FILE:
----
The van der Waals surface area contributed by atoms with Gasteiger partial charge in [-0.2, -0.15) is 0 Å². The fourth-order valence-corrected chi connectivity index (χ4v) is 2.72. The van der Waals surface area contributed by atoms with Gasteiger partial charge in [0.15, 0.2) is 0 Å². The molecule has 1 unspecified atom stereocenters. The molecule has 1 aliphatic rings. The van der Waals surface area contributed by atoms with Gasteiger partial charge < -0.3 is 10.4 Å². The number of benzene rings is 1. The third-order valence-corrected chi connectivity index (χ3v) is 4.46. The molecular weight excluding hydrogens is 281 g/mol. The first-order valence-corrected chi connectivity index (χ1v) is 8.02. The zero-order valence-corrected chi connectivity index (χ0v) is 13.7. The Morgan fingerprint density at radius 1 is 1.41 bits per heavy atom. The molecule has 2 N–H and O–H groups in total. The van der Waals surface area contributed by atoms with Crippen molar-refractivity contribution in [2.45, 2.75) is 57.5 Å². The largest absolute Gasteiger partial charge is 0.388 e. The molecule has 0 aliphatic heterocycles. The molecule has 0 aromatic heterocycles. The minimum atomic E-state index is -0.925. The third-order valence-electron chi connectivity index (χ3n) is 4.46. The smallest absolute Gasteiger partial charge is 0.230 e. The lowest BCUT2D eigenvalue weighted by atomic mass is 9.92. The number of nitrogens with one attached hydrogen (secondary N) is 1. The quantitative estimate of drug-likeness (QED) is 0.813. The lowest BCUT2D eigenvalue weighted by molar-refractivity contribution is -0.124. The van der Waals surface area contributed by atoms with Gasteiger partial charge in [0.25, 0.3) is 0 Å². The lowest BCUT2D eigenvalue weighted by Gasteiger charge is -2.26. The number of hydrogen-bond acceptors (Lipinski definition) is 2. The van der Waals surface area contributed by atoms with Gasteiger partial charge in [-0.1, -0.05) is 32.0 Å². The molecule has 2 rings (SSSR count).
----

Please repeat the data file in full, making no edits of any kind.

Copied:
The van der Waals surface area contributed by atoms with Gasteiger partial charge in [-0.2, -0.15) is 0 Å². The fourth-order valence-corrected chi connectivity index (χ4v) is 2.72. The van der Waals surface area contributed by atoms with Gasteiger partial charge in [0.15, 0.2) is 0 Å². The molecule has 1 unspecified atom stereocenters. The molecule has 1 aliphatic rings. The van der Waals surface area contributed by atoms with Gasteiger partial charge < -0.3 is 10.4 Å². The number of benzene rings is 1. The third-order valence-corrected chi connectivity index (χ3v) is 4.46. The molecular weight excluding hydrogens is 281 g/mol. The first-order valence-corrected chi connectivity index (χ1v) is 8.02. The zero-order valence-corrected chi connectivity index (χ0v) is 13.7. The Morgan fingerprint density at radius 1 is 1.41 bits per heavy atom. The molecule has 2 N–H and O–H groups in total. The van der Waals surface area contributed by atoms with Crippen molar-refractivity contribution in [2.45, 2.75) is 57.5 Å². The largest absolute Gasteiger partial charge is 0.388 e. The molecule has 0 aliphatic heterocycles. The molecule has 0 aromatic heterocycles. The minimum atomic E-state index is -0.925. The third-order valence-electron chi connectivity index (χ3n) is 4.46. The smallest absolute Gasteiger partial charge is 0.230 e. The lowest BCUT2D eigenvalue weighted by atomic mass is 9.92. The number of nitrogens with one attached hydrogen (secondary N) is 1. The quantitative estimate of drug-likeness (QED) is 0.813. The lowest BCUT2D eigenvalue weighted by molar-refractivity contribution is -0.124. The van der Waals surface area contributed by atoms with Gasteiger partial charge in [0.25, 0.3) is 0 Å². The lowest BCUT2D eigenvalue weighted by Gasteiger charge is -2.26. The number of hydrogen-bond acceptors (Lipinski definition) is 2. The van der Waals surface area contributed by atoms with Gasteiger partial charge in [-0.1, -0.05) is 32.0 Å². The molecule has 2 rings (SSSR count).